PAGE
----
In a candid interview with Vinay Kumar Singh, Managing Director of the NationalCapital Region Transport Corporation (NCRTC), the spotlight is on the Delhi-Meerut Regional Rapid Transit System (RRTS). This article delves into the intricacies of this transformative project, exploring its operational success, future expansion plans, public response, and the broader implications for India's railways infrastructure.
The inauguration of the 17-km Sahibabad-Duhai priority section marked a significant milestone for the Delhi-Meerut RRTS. Singh reflects on the past year, emphasizing the team's dedicated efforts and the high enthusiasm following the Prime Minister's inauguration.
With the priority section operational, attention shifts to the ambitious Stage 2 of the project. Singh outlines the ongoing work, projecting the complete stretch to be operational by June 2025, highlighting the commitment to delivering world-class commuter services.
Addressing the response to the operational section, Singh acknowledges the decent public response. However, he clarifies that high ridership wasn't the primary objective. Instead, the phased approach aims to acclimatize operations and maintenance partners to the unique demands of the system.
A key aspect of the project is the 12-year contract with Deutsche Bahn India for the operation and maintenance of the 82-km-long Delhi-Ghaziabad-Meerut corridor. Singh provides insights into the significance of this partnership and the accompanying 15-year maintenance contract with Alstom for the rolling stock.
Singh sheds light on the evolution of the project's name, from the local moniker 'Rapid Rail' to the national significance of 'Namo Bharat.' The naming philosophy, influenced by public perception and government vision, reflects a broader national phenomenon.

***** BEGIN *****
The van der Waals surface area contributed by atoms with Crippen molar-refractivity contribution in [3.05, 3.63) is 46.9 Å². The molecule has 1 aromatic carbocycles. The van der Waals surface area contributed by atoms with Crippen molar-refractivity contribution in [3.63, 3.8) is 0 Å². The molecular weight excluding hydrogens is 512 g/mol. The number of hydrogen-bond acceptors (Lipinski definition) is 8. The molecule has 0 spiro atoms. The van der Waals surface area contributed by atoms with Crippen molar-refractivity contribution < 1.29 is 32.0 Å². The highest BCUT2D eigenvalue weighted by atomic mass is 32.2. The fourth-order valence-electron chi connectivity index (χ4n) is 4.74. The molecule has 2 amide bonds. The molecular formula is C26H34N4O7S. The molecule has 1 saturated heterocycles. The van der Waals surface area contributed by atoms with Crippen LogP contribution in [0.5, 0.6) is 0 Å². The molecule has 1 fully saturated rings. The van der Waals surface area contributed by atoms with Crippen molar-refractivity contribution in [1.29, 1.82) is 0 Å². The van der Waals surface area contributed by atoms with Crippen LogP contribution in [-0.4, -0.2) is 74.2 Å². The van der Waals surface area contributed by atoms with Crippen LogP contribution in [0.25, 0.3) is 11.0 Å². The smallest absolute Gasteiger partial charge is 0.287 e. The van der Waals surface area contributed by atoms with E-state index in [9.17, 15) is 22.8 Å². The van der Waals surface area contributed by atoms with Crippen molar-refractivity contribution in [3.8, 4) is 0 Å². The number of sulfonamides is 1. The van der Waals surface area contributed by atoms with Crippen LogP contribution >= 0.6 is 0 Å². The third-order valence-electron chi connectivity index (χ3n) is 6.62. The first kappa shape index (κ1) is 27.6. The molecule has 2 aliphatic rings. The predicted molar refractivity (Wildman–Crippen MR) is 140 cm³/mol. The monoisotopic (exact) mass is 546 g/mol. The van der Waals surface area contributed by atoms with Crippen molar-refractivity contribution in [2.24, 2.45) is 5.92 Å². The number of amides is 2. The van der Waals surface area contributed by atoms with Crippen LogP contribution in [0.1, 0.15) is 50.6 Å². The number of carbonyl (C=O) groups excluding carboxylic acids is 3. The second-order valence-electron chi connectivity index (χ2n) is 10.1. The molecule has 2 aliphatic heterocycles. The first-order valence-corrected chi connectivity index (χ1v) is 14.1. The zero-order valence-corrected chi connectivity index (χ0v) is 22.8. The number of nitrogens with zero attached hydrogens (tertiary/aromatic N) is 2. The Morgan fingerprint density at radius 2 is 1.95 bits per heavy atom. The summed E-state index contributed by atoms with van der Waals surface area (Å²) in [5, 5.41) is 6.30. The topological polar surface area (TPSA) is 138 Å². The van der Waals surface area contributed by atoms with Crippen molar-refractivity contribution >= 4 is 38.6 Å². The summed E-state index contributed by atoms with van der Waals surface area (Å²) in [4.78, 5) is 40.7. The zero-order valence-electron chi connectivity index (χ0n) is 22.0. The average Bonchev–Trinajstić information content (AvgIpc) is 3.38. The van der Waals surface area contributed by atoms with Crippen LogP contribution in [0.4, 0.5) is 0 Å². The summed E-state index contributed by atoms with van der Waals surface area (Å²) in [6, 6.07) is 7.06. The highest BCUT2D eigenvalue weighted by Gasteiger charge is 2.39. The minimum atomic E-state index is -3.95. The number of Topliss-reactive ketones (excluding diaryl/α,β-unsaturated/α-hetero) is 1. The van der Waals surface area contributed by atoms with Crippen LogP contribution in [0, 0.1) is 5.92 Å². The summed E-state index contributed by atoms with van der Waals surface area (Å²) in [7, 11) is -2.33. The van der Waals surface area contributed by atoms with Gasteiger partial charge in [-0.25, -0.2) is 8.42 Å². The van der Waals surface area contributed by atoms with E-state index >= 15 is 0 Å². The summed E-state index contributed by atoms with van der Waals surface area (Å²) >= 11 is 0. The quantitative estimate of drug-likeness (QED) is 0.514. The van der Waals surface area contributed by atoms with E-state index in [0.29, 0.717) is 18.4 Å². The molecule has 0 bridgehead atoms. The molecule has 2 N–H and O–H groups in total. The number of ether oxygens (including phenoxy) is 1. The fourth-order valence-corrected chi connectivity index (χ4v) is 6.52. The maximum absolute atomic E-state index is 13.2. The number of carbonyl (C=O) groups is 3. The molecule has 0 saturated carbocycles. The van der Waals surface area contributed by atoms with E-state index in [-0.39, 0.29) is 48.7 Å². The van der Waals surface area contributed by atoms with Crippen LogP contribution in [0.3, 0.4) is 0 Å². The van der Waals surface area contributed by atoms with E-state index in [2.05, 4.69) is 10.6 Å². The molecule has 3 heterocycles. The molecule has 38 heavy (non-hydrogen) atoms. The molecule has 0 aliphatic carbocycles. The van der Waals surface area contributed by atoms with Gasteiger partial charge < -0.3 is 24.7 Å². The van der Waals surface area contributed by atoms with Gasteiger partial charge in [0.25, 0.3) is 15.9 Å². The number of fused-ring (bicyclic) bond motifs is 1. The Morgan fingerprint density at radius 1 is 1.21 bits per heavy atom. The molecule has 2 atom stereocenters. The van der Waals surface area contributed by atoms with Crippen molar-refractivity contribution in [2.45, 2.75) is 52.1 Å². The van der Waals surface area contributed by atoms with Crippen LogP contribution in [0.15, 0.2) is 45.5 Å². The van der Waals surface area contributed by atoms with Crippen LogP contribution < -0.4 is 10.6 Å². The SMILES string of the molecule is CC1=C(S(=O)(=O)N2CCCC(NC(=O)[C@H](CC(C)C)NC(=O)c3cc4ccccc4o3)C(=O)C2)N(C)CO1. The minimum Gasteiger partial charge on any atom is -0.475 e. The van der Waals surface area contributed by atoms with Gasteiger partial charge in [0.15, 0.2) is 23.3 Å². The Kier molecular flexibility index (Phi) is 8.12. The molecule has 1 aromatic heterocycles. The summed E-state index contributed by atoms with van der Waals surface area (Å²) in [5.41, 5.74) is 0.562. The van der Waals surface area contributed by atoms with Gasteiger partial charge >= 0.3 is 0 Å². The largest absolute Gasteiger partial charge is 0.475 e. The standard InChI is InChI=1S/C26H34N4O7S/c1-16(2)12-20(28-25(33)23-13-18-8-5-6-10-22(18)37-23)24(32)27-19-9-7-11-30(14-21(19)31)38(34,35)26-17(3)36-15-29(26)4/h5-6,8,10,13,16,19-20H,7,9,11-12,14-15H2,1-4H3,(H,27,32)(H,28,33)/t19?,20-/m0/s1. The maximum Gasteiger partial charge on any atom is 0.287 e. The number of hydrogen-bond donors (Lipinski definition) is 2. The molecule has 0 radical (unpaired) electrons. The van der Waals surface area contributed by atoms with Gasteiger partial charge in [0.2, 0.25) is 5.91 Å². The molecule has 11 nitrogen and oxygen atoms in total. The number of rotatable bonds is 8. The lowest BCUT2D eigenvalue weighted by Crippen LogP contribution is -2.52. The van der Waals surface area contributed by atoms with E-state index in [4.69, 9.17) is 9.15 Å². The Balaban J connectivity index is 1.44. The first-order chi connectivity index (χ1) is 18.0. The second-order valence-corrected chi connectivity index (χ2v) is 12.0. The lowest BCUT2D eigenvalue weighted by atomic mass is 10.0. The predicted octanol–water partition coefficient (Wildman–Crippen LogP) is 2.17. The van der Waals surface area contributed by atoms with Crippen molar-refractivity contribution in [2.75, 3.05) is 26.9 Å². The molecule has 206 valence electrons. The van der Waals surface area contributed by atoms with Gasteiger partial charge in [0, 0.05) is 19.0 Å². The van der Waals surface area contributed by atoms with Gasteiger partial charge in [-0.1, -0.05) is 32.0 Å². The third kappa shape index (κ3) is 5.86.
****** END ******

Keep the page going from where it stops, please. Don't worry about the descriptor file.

Examining the fare structure, Singh estimates the cost to the commuter for the complete journey from Delhi to Meerut to be around Rs 300. He emphasizes that this is an upper limit, with plans for schemes and discounts, ensuring affordability and incentivizing frequent commuters.
Recognizing the limitations of relying solely on farebox revenues, Singh discusses the importance of non-farebox revenue streams. These include property development, advertisements, and collaborations with state governments on value-capture financing, ensuring sustainable financial viability.
Detailing the environmental aspects, Singh highlights the reduced fossil fuel consumption and the regenerative braking system of the Namo Bharat rolling stock. The commitment to covering 70% of the energy requirement through solar energy sets a new standard for eco-friendly transit solutions.
The interview explores NCRTC's unique positioning as implementers of the first RRTS, paving the way for consultancy roles. Singh hints at international collaborations, with discussions underway with the Asian Development Bank and the World Bank.
Singh shares insights into the admiration garnered from international delegations, emphasizing how NCRTC's expertise is gaining global recognition. The potential collaborations with Asian Development Bank, World Bank, and international entities indicate India's emerging leadership in railways infrastructure.
Reflecting on India's progress in urban transportation, Singh acknowledges the strides made but underscores the need for more extensive efforts. Railways, he argues, present a sustainable solution, offering efficient and congestion-free transit options for the growing urban centers.
While Singh draws inspiration from European and Japanese railway systems, he proudly asserts that the RRTS has set global benchmarks. The successful implementation of technologies and the impact on the global stage position India as a leader in railways infrastructure.
Singh concludes by highlighting the transformative impact of the RRTS, not just on Indian railways but on a global scale. He notes how the project has brought India to the forefront of technological advancements in railways, earning admiration from countries with longstanding railway traditions.
The article concludes by emphasizing the significance of the Delhi-Meerut RRTS in reshaping India's railways landscape. The successful operationalization of the priority section and the visionary approach to commuter services position the project as a catalyst for future innovations in urban transportation.
(Based on his recent conversation with BW's Arjun Yadav)